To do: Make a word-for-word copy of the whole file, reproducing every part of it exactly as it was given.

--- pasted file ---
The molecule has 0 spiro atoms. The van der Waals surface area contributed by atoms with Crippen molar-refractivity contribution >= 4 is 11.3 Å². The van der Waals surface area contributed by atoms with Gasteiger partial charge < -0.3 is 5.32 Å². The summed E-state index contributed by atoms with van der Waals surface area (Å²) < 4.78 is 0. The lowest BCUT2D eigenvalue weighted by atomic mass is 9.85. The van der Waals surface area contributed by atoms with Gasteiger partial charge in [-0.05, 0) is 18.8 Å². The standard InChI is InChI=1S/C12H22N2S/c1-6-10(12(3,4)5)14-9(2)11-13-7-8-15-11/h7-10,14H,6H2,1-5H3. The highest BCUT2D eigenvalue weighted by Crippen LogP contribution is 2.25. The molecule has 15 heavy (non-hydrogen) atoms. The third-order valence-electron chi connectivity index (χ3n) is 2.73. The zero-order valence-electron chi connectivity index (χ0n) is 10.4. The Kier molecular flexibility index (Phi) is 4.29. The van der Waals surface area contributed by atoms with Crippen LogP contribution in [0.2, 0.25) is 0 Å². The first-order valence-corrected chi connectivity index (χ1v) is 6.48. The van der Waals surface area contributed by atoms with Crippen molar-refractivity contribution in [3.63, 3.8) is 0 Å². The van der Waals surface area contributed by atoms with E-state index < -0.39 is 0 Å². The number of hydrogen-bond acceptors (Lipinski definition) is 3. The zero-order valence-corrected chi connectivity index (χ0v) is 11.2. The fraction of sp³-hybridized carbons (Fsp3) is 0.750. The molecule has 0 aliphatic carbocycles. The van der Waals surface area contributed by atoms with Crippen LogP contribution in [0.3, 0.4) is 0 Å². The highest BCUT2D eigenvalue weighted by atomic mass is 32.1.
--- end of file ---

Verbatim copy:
The molecule has 0 spiro atoms. The van der Waals surface area contributed by atoms with Crippen molar-refractivity contribution >= 4 is 11.3 Å². The van der Waals surface area contributed by atoms with Gasteiger partial charge < -0.3 is 5.32 Å². The summed E-state index contributed by atoms with van der Waals surface area (Å²) < 4.78 is 0. The lowest BCUT2D eigenvalue weighted by atomic mass is 9.85. The van der Waals surface area contributed by atoms with Gasteiger partial charge in [-0.05, 0) is 18.8 Å². The standard InChI is InChI=1S/C12H22N2S/c1-6-10(12(3,4)5)14-9(2)11-13-7-8-15-11/h7-10,14H,6H2,1-5H3. The highest BCUT2D eigenvalue weighted by Crippen LogP contribution is 2.25. The molecule has 15 heavy (non-hydrogen) atoms. The third-order valence-electron chi connectivity index (χ3n) is 2.73. The zero-order valence-electron chi connectivity index (χ0n) is 10.4. The Kier molecular flexibility index (Phi) is 4.29. The van der Waals surface area contributed by atoms with Crippen LogP contribution in [0.2, 0.25) is 0 Å². The first-order valence-corrected chi connectivity index (χ1v) is 6.48. The van der Waals surface area contributed by atoms with Crippen molar-refractivity contribution in [3.63, 3.8) is 0 Å². The van der Waals surface area contributed by atoms with E-state index < -0.39 is 0 Å². The number of hydrogen-bond acceptors (Lipinski definition) is 3. The zero-order valence-corrected chi connectivity index (χ0v) is 11.2. The fraction of sp³-hybridized carbons (Fsp3) is 0.750. The molecule has 0 aliphatic carbocycles. The van der Waals surface area contributed by atoms with Crippen LogP contribution in [0.3, 0.4) is 0 Å². The highest BCUT2D eigenvalue weighted by atomic mass is 32.1.